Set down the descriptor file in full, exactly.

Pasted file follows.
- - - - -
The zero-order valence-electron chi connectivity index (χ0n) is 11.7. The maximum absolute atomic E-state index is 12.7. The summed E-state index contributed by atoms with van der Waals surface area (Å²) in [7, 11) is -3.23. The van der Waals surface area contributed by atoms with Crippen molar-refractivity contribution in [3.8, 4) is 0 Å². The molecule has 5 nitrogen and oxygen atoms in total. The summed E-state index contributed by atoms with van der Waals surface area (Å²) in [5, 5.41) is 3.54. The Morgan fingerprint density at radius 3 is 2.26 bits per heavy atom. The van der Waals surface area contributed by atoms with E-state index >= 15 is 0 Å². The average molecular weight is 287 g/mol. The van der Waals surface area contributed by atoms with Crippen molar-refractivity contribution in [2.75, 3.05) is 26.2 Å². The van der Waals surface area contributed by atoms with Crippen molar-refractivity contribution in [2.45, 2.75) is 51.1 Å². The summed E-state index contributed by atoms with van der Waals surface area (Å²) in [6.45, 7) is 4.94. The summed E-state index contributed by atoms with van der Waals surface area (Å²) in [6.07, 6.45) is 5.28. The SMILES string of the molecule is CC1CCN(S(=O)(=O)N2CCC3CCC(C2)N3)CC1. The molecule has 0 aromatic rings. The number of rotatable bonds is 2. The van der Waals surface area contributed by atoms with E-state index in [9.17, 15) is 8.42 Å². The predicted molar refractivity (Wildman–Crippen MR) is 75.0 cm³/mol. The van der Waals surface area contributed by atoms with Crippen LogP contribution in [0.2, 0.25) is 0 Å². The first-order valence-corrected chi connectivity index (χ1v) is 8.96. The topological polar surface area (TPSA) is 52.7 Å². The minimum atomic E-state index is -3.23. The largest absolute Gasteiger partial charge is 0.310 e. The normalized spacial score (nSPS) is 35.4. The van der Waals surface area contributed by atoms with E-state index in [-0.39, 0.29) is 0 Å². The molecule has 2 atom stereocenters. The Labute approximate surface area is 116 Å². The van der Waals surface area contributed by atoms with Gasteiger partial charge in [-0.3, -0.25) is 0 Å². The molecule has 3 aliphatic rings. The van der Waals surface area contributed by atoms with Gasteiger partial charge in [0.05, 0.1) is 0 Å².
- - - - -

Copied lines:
The zero-order valence-electron chi connectivity index (χ0n) is 11.7. The maximum absolute atomic E-state index is 12.7. The summed E-state index contributed by atoms with van der Waals surface area (Å²) in [7, 11) is -3.23. The van der Waals surface area contributed by atoms with Crippen molar-refractivity contribution in [3.8, 4) is 0 Å². The molecule has 5 nitrogen and oxygen atoms in total. The summed E-state index contributed by atoms with van der Waals surface area (Å²) in [5, 5.41) is 3.54. The Morgan fingerprint density at radius 3 is 2.26 bits per heavy atom. The van der Waals surface area contributed by atoms with E-state index >= 15 is 0 Å². The average molecular weight is 287 g/mol. The van der Waals surface area contributed by atoms with Crippen molar-refractivity contribution in [2.75, 3.05) is 26.2 Å². The van der Waals surface area contributed by atoms with Crippen molar-refractivity contribution in [2.45, 2.75) is 51.1 Å². The summed E-state index contributed by atoms with van der Waals surface area (Å²) in [6.45, 7) is 4.94. The summed E-state index contributed by atoms with van der Waals surface area (Å²) in [6.07, 6.45) is 5.28. The SMILES string of the molecule is CC1CCN(S(=O)(=O)N2CCC3CCC(C2)N3)CC1. The molecule has 0 aromatic rings. The number of rotatable bonds is 2. The van der Waals surface area contributed by atoms with E-state index in [9.17, 15) is 8.42 Å². The predicted molar refractivity (Wildman–Crippen MR) is 75.0 cm³/mol. The van der Waals surface area contributed by atoms with Crippen LogP contribution in [0.2, 0.25) is 0 Å². The first-order valence-corrected chi connectivity index (χ1v) is 8.96. The topological polar surface area (TPSA) is 52.7 Å². The minimum atomic E-state index is -3.23. The largest absolute Gasteiger partial charge is 0.310 e. The normalized spacial score (nSPS) is 35.4. The van der Waals surface area contributed by atoms with E-state index in [-0.39, 0.29) is 0 Å². The molecule has 2 atom stereocenters. The Labute approximate surface area is 116 Å². The van der Waals surface area contributed by atoms with Gasteiger partial charge in [-0.3, -0.25) is 0 Å². The molecule has 3 aliphatic rings. The van der Waals surface area contributed by atoms with Gasteiger partial charge in [0.05, 0.1) is 0 Å².